NIZHNY NOVGOROD, Russia – It’s 7:55 a.m. and a couple dozen top managers have squeezed into a tiny room off one of the truck assembly lines at GAZ’s sprawling manufacturing grounds to await the arrival of Bo Andersson.

It’s a scene repeated every Monday through Friday as the CEO conducts a top-of-the-morning staff meeting to take the auto maker’s pulse. One by one, he summons terse reports from his department heads on the day’s production goals, supply-line health and quality targets.

This day, plans call for 16 Volkswagen Jetta pilots to be added into the mix with Skoda Yetis already in serial production, as well as two 10-hour shifts of regular GAZelle light-truck output.

But there’s some concern over a recurring door-panel defect discovered the previous day on one of the lines that still hasn’t been resolved. Managers tell Andersson that to catch the flawed bodies, they will need to reinstall a quality gate once thought to be unnecessary.

But GAZ’s top executive isn’t satisfied. “That’s not a root cause,” he says, addressing his staff through a Russian interpreter. “It’s OK if we don’t know (what is causing the defect), but we need to find out. It’s difficult, but we need to know. Then we can attack the problem.”

That must happen, Andersson insists, by the time the group reconvenes at 5 p.m. in another daily ritual to discuss whether the morning’s targets were met. Top management from client Volkswagen is due here to inspect operations in late February ahead of the Jetta’s official launch, he reminds his staff, “so let’s stay focused.”

Andersson, a Swede by birth but Americanized during his stint as head of global purchasing for General Motors, has ruled GAZ since his arrival in 2009 with a military precision honed during his time in the Swedish armed forces.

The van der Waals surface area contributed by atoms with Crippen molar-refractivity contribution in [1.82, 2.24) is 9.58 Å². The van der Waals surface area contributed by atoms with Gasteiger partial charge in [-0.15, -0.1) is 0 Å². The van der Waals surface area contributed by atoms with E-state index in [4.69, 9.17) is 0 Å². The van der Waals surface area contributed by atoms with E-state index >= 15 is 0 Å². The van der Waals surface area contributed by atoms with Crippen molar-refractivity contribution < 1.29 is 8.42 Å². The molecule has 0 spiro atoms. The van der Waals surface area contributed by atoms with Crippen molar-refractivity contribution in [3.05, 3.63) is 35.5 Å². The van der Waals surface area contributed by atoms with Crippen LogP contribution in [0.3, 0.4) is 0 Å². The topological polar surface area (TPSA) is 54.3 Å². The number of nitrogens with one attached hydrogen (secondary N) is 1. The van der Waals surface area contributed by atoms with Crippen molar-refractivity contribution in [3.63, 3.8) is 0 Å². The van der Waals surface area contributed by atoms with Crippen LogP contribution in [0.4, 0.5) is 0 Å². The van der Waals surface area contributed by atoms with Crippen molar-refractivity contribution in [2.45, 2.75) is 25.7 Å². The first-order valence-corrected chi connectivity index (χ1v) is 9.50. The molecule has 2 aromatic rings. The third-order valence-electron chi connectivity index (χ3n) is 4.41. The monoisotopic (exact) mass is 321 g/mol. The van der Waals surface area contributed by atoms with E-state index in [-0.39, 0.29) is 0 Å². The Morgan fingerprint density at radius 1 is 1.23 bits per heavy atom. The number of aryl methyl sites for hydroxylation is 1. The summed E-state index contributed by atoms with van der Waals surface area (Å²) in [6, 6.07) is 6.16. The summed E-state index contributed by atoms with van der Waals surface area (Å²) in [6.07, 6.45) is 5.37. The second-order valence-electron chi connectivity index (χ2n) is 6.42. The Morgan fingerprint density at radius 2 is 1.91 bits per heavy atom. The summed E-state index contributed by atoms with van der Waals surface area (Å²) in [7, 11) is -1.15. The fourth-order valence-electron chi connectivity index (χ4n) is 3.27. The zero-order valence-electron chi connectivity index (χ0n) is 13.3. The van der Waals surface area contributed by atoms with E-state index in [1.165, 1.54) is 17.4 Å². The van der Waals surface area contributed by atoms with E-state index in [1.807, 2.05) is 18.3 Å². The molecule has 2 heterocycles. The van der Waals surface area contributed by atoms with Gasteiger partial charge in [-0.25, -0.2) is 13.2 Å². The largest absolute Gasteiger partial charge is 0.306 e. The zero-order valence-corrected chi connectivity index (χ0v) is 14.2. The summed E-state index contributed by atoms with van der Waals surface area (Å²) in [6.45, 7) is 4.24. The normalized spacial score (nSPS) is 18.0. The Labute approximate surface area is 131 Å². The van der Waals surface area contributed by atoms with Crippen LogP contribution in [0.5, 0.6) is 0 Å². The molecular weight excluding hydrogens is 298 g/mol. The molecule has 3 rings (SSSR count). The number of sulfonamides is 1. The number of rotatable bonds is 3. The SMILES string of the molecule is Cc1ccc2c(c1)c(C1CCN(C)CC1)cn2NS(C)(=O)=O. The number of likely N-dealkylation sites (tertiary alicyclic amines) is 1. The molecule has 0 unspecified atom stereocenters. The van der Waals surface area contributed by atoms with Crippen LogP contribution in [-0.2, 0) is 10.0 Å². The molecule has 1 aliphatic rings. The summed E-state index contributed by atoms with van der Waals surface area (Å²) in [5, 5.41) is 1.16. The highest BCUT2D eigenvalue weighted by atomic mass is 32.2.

That approach sorely was needed because GAZ is as much an emerging auto maker and profit center for its primary investor – billionaire Oleg Deripaska – as social experiment aimed at leading a lagging, often undisciplined Russian industry into the 21st century.

A relic of the Soviet era, the state-owned GAZ had far too many people producing too few goods prior to privatization in 1992. Productivity, quality, delivery and service were not exactly ingrained in the auto maker’s mission statement when Deripaska acquired control later in the decade.

“When we first came to GAZ, we produced 12 times less product with three-and-a-half times more people,” he notes.

No.104 on the Forbes list of wealthiest people in the world, Deripaska was working to transform GAZ even before new management, led by former Magna Co-CEO Siegfried Wolf and Andersson, hopped aboard.

It was Deripaska who initially brought the Toyota Production System to the Russian auto maker and reputedly could be found in the early days of ownership teaching its lean-manufacturing theories to workers along the line.

The transformation of GAZ into a world-class player is far from done, executives admit, but the ground gained so far is visible in pockets of this vast complex, said to be some six times the size of Volkswagen’s enormous Wolfsburg grounds and housing Russia’s second-largest automotive factory to AvtoVAZ’s Togliatti facility.